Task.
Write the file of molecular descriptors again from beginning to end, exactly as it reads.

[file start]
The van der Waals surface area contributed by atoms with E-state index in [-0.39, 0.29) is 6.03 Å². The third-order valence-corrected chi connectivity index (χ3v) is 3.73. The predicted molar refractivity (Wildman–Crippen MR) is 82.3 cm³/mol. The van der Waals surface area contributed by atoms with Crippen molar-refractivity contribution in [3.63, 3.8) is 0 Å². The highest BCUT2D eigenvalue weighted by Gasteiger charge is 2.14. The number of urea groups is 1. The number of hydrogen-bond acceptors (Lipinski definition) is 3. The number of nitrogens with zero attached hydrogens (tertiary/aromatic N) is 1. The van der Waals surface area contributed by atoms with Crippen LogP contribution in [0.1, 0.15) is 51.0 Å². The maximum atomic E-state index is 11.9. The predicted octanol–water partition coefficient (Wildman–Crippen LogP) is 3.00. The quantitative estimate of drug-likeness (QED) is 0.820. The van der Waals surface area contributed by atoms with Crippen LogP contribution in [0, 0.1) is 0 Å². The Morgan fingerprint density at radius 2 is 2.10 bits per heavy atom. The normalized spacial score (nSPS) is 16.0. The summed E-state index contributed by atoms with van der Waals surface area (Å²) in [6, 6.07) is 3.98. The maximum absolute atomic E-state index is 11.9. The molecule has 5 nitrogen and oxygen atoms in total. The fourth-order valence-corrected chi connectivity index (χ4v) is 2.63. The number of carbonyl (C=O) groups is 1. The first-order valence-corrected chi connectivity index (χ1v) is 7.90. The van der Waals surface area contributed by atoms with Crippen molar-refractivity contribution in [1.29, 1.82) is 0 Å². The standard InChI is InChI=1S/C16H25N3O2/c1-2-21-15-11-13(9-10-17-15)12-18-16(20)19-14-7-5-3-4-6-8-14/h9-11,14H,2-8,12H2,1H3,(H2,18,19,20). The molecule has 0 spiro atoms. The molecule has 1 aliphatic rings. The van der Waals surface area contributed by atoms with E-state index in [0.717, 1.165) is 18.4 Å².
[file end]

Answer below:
The van der Waals surface area contributed by atoms with E-state index in [-0.39, 0.29) is 6.03 Å². The third-order valence-corrected chi connectivity index (χ3v) is 3.73. The predicted molar refractivity (Wildman–Crippen MR) is 82.3 cm³/mol. The van der Waals surface area contributed by atoms with Crippen molar-refractivity contribution in [3.63, 3.8) is 0 Å². The highest BCUT2D eigenvalue weighted by Gasteiger charge is 2.14. The number of urea groups is 1. The number of hydrogen-bond acceptors (Lipinski definition) is 3. The number of nitrogens with zero attached hydrogens (tertiary/aromatic N) is 1. The van der Waals surface area contributed by atoms with Crippen LogP contribution in [0.1, 0.15) is 51.0 Å². The maximum atomic E-state index is 11.9. The predicted octanol–water partition coefficient (Wildman–Crippen LogP) is 3.00. The quantitative estimate of drug-likeness (QED) is 0.820. The van der Waals surface area contributed by atoms with Crippen LogP contribution in [0, 0.1) is 0 Å². The Morgan fingerprint density at radius 2 is 2.10 bits per heavy atom. The normalized spacial score (nSPS) is 16.0. The summed E-state index contributed by atoms with van der Waals surface area (Å²) in [6, 6.07) is 3.98. The maximum absolute atomic E-state index is 11.9. The molecule has 5 nitrogen and oxygen atoms in total. The fourth-order valence-corrected chi connectivity index (χ4v) is 2.63. The number of carbonyl (C=O) groups is 1. The first-order valence-corrected chi connectivity index (χ1v) is 7.90. The van der Waals surface area contributed by atoms with Crippen molar-refractivity contribution in [1.29, 1.82) is 0 Å². The standard InChI is InChI=1S/C16H25N3O2/c1-2-21-15-11-13(9-10-17-15)12-18-16(20)19-14-7-5-3-4-6-8-14/h9-11,14H,2-8,12H2,1H3,(H2,18,19,20). The molecule has 0 spiro atoms. The molecule has 1 aliphatic rings. The van der Waals surface area contributed by atoms with E-state index in [0.717, 1.165) is 18.4 Å².